The Centers for Medicate and Medicaid (CMS) developed the Hierarchical Condition Categories (HCC) to calculate risk scores and adjust capitation payments made for beneficiaries enrolled in Medicare Advantage (MA) plans. The CMS Risk Adjustment Model includes nearly 80 HCC categories of chronic illnesses with thousands of diagnosis codes. HCC coding allows physicians to risk-adjust their senior patients in terms of how much it will cost to care for them in the future. Practices must focus on HCC codes to receive appropriate reimbursement payments for patients enrolled in MA plans. Today, HCC codes are playing an increasingly important role in value-based compensation.
How the Risk Adjustment HCC Coding Model Works
The CMS-Risk Adjustment (RA) model uses several factors to determine a patient’s risk score, which is a relative measure of how much expense the patient may generate in the future. The factors that determine risk adjustment include a combination of demographic data and diagnoses (based primarily on ICD-10 codes taken from claims data).
- HCC categories: based on the diseases reported by the provider for one year. Top HCC categories include major depressive and bipolar disorders, asthma and pulmonary disease, diabetes, congestive heart failure, and breast and prostate cancer
- Disease interactions: Interactions between disease categories within the hierarchy which recognize and assess the severity of multiple conditions
- Demographic variables: The patient’s age, sex, disability and location (home versus institutional)
- Diagnostic sources: CMS recognizes diagnoses from a hospital’s inpatient, outpatient and physician settings only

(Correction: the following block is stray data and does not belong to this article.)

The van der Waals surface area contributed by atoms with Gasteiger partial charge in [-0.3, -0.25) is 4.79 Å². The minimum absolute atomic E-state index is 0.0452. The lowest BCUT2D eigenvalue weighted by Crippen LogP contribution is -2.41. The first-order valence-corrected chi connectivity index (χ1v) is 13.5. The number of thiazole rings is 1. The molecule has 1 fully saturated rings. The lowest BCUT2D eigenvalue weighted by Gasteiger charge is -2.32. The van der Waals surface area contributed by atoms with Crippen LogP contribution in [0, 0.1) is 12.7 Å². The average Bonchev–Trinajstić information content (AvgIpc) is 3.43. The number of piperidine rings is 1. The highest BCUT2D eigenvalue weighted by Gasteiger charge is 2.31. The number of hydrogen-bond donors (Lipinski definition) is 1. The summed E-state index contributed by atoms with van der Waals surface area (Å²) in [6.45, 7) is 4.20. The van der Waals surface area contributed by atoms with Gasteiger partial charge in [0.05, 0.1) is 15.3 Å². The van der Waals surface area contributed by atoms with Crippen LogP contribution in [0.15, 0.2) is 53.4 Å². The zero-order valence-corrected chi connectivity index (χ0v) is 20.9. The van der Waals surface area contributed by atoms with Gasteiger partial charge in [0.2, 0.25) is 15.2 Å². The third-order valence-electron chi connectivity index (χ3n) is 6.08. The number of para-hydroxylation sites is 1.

- Prospective model: The diagnoses from the previous year are used to extrapolate the possible payments to the MA plan for the following year; HCC must be captured every 12 months for CMS to reimburse the MA plan
Patients can have multiple HCC categories assigned to them to indicate multiple chronic conditions. The sum of the values of the different HCC diagnoses plus the value assigned based on demographic factors makes up the patient’s HCC score. The average RAF (risk adjustment factor) score is 1.0. A patient with an RAF score of 2.0 is predicted as costing twice as much in the next year as a patient with a score of 1.0.
Importance of Accurate Data Capture by Physicians
Effective capture of HCC codes leads to increased payments for high-risk patients. To report the right HCC codes, physicians need to collect accurate patient information and diagnostic data from patients. They have to identify as many diagnoses in a particular patient as possible, because the higher the score, the higher the reimbursement for the health plan. Inaccurate reporting of HCC chronic conditions and their associated HCC codes could lead to significant foregone revenue opportunities as the capitated payment may not be sufficient to cover the cost of providing care for the patient.
Get Professional Support to Prepare for HCC Coding
ICD-10 brought increased code specificity and increased requirements for detailed documentation. Physician groups, along with the MA plans with which they work, stand to collectively lose a significant amount of revenue if they don’t adapt to HCC coding guidelines. This is where HCC coding services can help.
Reliable medical coding companies have certified coders to conduct field visits and perform medical chart review to identify documentation deficiencies and report any existing chronic conditions that may have gone unreported to the plan.
With each revision of the CMS-HCC model, HCC coding can be an onerous task for physicians. Medical coding service providers provide healthcare providers with expert support to develop their HCC coding and documentation competencies. Certified coders are:
- Up-to-date on HCC coding and risk adjustment coding guidelines
- Well-versed in the mapping tools that help to properly identify HCCs
- Experts in educating physicians on the importance of proper clinical documentation and its impact on reimbursement.
With accurate HCC coding being crucial for value-based reimbursement, accurate medical billing promotes patient care as well as the practice’s financial health.